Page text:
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Inspector Outsourcing

The Clark County Development Services faces a perpetual shortage of inspectors resulting in a backlog of inspections that number in the hundreds every day. Now the department is working on changing its administrative code to turn inspections over to third parties. KNPR's Ky Plaskon reports.

PLASKON: Offices, stores and high rises are made of concrete and steel and that's complicated, so builders are allowed to hire what are called third party inspectors - licensed by the county and cities in the valley to make sure commercial buildings are safe and sound.

WALKER: Ya, it was the third party inspectors that discovered that the floors were too thin.

PLASKON: Clark County Director of Aviation Randall Walker says it was third party inspectors that discovered that floors were dangerously thin in Clark County's Regional Justice Center. He impressed with what third party inspectors do at the multiple projects he supervises. Now the county wants to apply this concept to residential inspections too. Monica Caruso represents the Southern Nevada Home Builders Association.

CARUSO: It is probably a pretty good idea here is what is going on the amount of construction that is going on is swamping the building departments there are no taxpayer dollars there and even though the builders, they can't hire enough inspectors fast enough.

PLASKON: And it's been tried before.

CARUSO: Its not that rare and unusual, it is not that new.

WILKINS: It's not common for single family building inspections, it's not common at all.

PLASKON: Paul Wilkins director of the Department of Building and Safety for the City of Las Vegas says its been tried but not become adopted practice anywhere. He tried it when the city needed a lot of residential building plans reviewed all at once.

WILKINS: And so we went out and hired a third party inspection firm which was a big mistake. It was twice as long and so I plan to keep everything in house.

PLASKON: He says it slowed down the process even more. Both the home builders association and building departments have distasteful memories of third parties inspectors replacing government inspections on residential jobs. Caruso, recalls when builders paid for a full-time inspector all year only to have the job last a few months. Third party inspectors are good for commercial building because the volume is about one quarter that of residential. Clark County's top building official Ron Lynn thinks he can make it work for residential building because the county would supervise third party inspectors on residential jobs just like it does on commercial ones.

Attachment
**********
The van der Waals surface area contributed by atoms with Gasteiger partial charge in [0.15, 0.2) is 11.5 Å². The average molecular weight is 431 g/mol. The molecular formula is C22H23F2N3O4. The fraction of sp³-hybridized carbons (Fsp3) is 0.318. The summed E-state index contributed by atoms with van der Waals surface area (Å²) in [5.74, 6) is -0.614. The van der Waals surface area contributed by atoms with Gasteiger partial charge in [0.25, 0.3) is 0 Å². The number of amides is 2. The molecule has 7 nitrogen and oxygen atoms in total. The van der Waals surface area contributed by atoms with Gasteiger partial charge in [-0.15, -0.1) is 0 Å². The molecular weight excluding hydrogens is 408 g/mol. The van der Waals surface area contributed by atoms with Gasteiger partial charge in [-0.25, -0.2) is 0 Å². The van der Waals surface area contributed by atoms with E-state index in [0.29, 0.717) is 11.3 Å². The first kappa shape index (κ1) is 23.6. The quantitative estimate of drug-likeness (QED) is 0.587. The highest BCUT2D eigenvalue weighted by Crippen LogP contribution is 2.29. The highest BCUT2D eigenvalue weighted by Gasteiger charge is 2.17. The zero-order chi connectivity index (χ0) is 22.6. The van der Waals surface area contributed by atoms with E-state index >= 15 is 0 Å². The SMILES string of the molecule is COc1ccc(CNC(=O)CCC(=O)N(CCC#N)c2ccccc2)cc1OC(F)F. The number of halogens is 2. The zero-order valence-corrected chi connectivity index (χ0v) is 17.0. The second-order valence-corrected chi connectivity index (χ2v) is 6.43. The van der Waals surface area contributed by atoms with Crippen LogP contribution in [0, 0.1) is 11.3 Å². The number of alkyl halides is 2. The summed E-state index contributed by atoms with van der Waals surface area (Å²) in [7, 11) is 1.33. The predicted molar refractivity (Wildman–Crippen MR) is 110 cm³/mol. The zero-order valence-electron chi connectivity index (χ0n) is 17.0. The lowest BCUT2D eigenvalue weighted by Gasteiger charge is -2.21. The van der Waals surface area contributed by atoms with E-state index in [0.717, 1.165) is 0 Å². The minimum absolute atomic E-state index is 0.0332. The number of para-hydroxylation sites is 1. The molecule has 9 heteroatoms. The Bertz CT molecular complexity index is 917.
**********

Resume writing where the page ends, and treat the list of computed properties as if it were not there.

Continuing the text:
LYNN: I have 14 monitors that do nothing but monitor the abilities of these special inspectors and have the ability to summary remove anybody from performance if they feel the work is not up to the codes and standards of Clark County.

PLASKON: For most of the half million building permits issued last year, builders are self-policing anyway. Contractors paid 25 million dollars in permit fees last year. All of it was for the government inspectors Caruso says.

CARUSO: So they have already bought and paid for a building inspection process from the government but we are seeing delays in that government process and we want to move it along faster.

PLASKON: By directly hiring their own third party inspectors, the building industry would make the builder-inspector relationship more transparent. But putting home builders directly in charge of their own inspections isn't the typical case of the fox guarding the hen house.

MILLER: Ya I think it could work.

PLASKON: Thomas Miller, CEO of the Miller Law Firm, has sued every major builder for construction defects across 7 western states.

MILLER: The homeowner is probably skeptical of a builders third party inspection but you have to get beyond that because if the county is ineffective in preventing construction defects, but there is no recourse against the government inspector but there is recourse against the builder and so who has the greatest interest here, the builder is interested in his bottom line and how it plays out in the market.

PLASKON: Besides the fact that third party inspectors wouldn't reduce their liability builders have another reason to resist. Jim Waddams is a lobbyist for the Southern Nevada Homebuilders Association.

WADDAMS: That could be very expensive, as you know we have a rapidly increasing price in our construction.

PLASKON: Miller says in the face of today's mounting construction defects, the building industry is doomed if it doesn't start to do something to increase quality. He estimates third party inspectors could reduce construction defect lawsuits by 50 percent.

Ky Plaskon, News 88-9 KNPR